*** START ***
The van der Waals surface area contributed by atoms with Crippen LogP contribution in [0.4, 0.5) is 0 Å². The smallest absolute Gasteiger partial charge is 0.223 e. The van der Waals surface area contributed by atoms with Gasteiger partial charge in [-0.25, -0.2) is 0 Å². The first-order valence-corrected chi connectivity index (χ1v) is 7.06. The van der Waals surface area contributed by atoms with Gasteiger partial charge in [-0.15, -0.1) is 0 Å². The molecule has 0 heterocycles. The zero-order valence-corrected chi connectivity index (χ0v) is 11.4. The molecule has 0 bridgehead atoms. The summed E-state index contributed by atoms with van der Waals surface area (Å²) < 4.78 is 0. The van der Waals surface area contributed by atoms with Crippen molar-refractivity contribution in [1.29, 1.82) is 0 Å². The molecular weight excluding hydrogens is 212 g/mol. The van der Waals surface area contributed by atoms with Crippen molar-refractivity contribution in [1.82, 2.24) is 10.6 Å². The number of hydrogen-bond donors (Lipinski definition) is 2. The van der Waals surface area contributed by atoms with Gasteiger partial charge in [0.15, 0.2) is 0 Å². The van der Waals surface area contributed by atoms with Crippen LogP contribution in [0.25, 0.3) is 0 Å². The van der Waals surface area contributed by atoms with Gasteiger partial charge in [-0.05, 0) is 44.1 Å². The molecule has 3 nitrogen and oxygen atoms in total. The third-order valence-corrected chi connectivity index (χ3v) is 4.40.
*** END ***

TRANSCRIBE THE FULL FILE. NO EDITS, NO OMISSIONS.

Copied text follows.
The van der Waals surface area contributed by atoms with Crippen LogP contribution in [0.4, 0.5) is 0 Å². The smallest absolute Gasteiger partial charge is 0.223 e. The van der Waals surface area contributed by atoms with Gasteiger partial charge in [-0.25, -0.2) is 0 Å². The first-order valence-corrected chi connectivity index (χ1v) is 7.06. The van der Waals surface area contributed by atoms with Gasteiger partial charge in [-0.15, -0.1) is 0 Å². The molecule has 0 heterocycles. The zero-order valence-corrected chi connectivity index (χ0v) is 11.4. The molecule has 0 bridgehead atoms. The summed E-state index contributed by atoms with van der Waals surface area (Å²) < 4.78 is 0. The van der Waals surface area contributed by atoms with Crippen molar-refractivity contribution in [1.29, 1.82) is 0 Å². The molecular weight excluding hydrogens is 212 g/mol. The van der Waals surface area contributed by atoms with Crippen molar-refractivity contribution in [1.82, 2.24) is 10.6 Å². The number of hydrogen-bond donors (Lipinski definition) is 2. The van der Waals surface area contributed by atoms with Gasteiger partial charge in [0.15, 0.2) is 0 Å². The van der Waals surface area contributed by atoms with Crippen LogP contribution in [0.25, 0.3) is 0 Å². The van der Waals surface area contributed by atoms with Gasteiger partial charge in [-0.05, 0) is 44.1 Å². The molecule has 3 nitrogen and oxygen atoms in total. The third-order valence-corrected chi connectivity index (χ3v) is 4.40.